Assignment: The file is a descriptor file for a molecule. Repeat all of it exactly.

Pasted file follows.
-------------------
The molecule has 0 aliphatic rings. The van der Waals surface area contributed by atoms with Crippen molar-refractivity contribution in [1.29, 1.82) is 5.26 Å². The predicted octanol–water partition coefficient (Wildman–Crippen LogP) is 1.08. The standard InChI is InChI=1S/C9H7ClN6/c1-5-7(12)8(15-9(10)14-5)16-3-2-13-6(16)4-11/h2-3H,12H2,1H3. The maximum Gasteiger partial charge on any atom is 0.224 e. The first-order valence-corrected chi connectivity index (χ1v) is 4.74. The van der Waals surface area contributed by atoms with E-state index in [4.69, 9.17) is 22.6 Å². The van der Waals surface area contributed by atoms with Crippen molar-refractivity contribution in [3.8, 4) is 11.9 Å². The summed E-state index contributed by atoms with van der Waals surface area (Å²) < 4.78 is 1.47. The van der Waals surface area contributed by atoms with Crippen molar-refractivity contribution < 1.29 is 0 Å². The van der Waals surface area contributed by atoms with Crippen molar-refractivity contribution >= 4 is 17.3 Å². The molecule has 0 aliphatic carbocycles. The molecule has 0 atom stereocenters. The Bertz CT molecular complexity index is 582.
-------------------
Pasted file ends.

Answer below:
The molecule has 0 aliphatic rings. The van der Waals surface area contributed by atoms with Crippen molar-refractivity contribution in [1.29, 1.82) is 5.26 Å². The predicted octanol–water partition coefficient (Wildman–Crippen LogP) is 1.08. The standard InChI is InChI=1S/C9H7ClN6/c1-5-7(12)8(15-9(10)14-5)16-3-2-13-6(16)4-11/h2-3H,12H2,1H3. The maximum Gasteiger partial charge on any atom is 0.224 e. The first-order valence-corrected chi connectivity index (χ1v) is 4.74. The van der Waals surface area contributed by atoms with E-state index in [4.69, 9.17) is 22.6 Å². The van der Waals surface area contributed by atoms with Crippen molar-refractivity contribution in [3.8, 4) is 11.9 Å². The summed E-state index contributed by atoms with van der Waals surface area (Å²) < 4.78 is 1.47. The van der Waals surface area contributed by atoms with Crippen molar-refractivity contribution < 1.29 is 0 Å². The van der Waals surface area contributed by atoms with Crippen molar-refractivity contribution >= 4 is 17.3 Å². The molecule has 0 aliphatic carbocycles. The molecule has 0 atom stereocenters. The Bertz CT molecular complexity index is 582.